But Clayton’s certainly not the only member of the Vail Jazz Party House Band who’s been places. New to the Vail Jazz Party House Band as of last year, saxophonist Dick Oatts has performed and recorded with an array of stars, including Ella Fitzgerald, Sarah Vaughn and Mel Torme. He is a former faculty member at the Manhattan School of Music and a professor alongside trumpeter Terell Stafford at Temple University.
Stafford is director of jazz studies at Temple University in Philadelphia and leads his own quintet, which will perform this weekend in Vail. He’s performed and recorded with many Grammy-winning artists, including Krall, Bobby Watson and Herbie Mann.
A Vail Jazz Workshop mentor for many years, Stafford views the triple bill Vail Jazz Party kickoff performance as “a big reunion” and said there is something unquestionably validating about such a “family affair.”
“One particular year, the parents of a student came up to me and let me know their son had a rough year and that the Vail Workshop was the highlight of his year. You always hear growing up that music is powerful and healing, not just from a listening standpoint, but from a mentoring one,” Stafford said.
Wycliffe Gordon, who has won Downbeat Magazine’s Critic’s Choice award for Best Trombone numerous times and has performed with the likes of Wynton Marsalis, Dizzy Gillespie and Tommy Flanagan, describes the triple bill experience as “playing it forward.”
“It’s a great opportunity for us to meet the next bandleaders, composers, arrangers and conductors,” he said.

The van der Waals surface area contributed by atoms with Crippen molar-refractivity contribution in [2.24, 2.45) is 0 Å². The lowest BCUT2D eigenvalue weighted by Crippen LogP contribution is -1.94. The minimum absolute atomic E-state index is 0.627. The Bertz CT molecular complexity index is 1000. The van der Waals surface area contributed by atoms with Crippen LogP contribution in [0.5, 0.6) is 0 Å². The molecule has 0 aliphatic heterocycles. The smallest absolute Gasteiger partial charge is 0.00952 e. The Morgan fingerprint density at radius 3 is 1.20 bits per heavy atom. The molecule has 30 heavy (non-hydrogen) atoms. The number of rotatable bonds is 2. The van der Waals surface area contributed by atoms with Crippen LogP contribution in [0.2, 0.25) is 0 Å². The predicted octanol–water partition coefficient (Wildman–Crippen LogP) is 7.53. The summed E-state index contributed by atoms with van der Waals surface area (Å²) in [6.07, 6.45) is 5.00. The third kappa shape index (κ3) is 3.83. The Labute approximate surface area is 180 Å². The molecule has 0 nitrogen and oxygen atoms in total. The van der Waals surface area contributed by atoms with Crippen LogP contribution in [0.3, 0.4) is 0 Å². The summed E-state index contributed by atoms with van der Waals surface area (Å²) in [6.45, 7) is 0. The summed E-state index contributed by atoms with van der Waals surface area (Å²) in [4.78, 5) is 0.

Not only are the students and musicians focused on the energy afoot when the Vail Jazz circle of past, present and future comes together, but the audience is completely enraptured.
“There is no better audience than the Vail audience. You can hear a pin drop, they are listening so intently,” said Grammy-winning composer and pianist Bill Cunliffe, who is a professor of music at California State University Fullerton and has shared the stage with Frank Sinatra, James Moody and Freddie Hubbard.
Lewis Nash, the most recorded jazz drummer of all time, has performed and recorded with everyone from Clark Terry to George Michael, Hank Jones to Bette Midler. He said he was once approached by a Vail fan who told him, “I never liked drum solos before hearing you play.”
So again, the fire of talent burns in a complete ring, heated up by the 12-piece ensemble of teenage proteges — the Vail Jazz All-Stars, composed of pianists Carter Brodkorb and Jake Sasfai, trumpeters Zaq Davis and David Sneider, bassists Philip Norris and Gabe Rupe, saxophonists Alex Yuwen and Austin Zhang, trombonists Joseph Giordano and Jasim Perales and drummers Nick Kepron and Brian Richburg.
The Vail Jazz Alumni Quintet then ramps up the flames, featuring pianist Adam Bravo, bassist Russell Hall, drummer Lucianna Padmore, trumpeter Benny Benack III and saxophonist Braxton Cook. The fire reaches inferno proportions as Clayton, Stafford, Cunliffe, Oatts, Nash and Gordon take the stage as the Vail Jazz Party House Band.